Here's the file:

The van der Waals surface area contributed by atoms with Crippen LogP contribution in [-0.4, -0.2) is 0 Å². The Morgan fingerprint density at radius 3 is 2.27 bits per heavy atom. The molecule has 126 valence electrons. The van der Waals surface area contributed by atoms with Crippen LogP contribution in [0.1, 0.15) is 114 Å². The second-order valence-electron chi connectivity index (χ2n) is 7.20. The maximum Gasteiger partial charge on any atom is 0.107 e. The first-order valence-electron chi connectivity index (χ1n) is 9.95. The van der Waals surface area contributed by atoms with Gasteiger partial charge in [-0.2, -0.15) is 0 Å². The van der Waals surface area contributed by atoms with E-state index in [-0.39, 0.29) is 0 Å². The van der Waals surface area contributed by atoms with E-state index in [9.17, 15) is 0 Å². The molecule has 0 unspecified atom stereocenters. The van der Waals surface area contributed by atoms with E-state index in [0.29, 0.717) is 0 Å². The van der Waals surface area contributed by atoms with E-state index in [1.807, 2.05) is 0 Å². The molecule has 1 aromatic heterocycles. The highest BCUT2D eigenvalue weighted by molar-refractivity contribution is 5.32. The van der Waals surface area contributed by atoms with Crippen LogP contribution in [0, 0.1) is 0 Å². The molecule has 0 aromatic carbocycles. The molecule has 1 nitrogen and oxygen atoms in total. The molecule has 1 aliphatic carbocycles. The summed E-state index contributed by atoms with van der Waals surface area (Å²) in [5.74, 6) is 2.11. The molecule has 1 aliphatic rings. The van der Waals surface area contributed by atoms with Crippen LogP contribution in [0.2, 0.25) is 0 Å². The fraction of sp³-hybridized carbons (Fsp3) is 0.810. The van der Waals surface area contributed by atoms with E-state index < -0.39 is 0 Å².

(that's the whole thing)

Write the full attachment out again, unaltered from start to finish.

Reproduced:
The van der Waals surface area contributed by atoms with Crippen LogP contribution in [-0.4, -0.2) is 0 Å². The Morgan fingerprint density at radius 3 is 2.27 bits per heavy atom. The molecule has 126 valence electrons. The van der Waals surface area contributed by atoms with Crippen LogP contribution in [0.1, 0.15) is 114 Å². The second-order valence-electron chi connectivity index (χ2n) is 7.20. The maximum Gasteiger partial charge on any atom is 0.107 e. The first-order valence-electron chi connectivity index (χ1n) is 9.95. The van der Waals surface area contributed by atoms with Gasteiger partial charge in [-0.2, -0.15) is 0 Å². The van der Waals surface area contributed by atoms with E-state index in [-0.39, 0.29) is 0 Å². The van der Waals surface area contributed by atoms with E-state index in [9.17, 15) is 0 Å². The molecule has 0 unspecified atom stereocenters. The van der Waals surface area contributed by atoms with E-state index in [0.29, 0.717) is 0 Å². The van der Waals surface area contributed by atoms with E-state index in [1.807, 2.05) is 0 Å². The molecule has 1 aromatic heterocycles. The highest BCUT2D eigenvalue weighted by molar-refractivity contribution is 5.32. The van der Waals surface area contributed by atoms with Crippen LogP contribution in [0, 0.1) is 0 Å². The molecule has 0 aromatic carbocycles. The molecule has 1 nitrogen and oxygen atoms in total. The molecule has 1 aliphatic carbocycles. The summed E-state index contributed by atoms with van der Waals surface area (Å²) in [5.74, 6) is 2.11. The molecule has 1 aliphatic rings. The van der Waals surface area contributed by atoms with Crippen LogP contribution in [0.2, 0.25) is 0 Å². The fraction of sp³-hybridized carbons (Fsp3) is 0.810. The van der Waals surface area contributed by atoms with E-state index < -0.39 is 0 Å².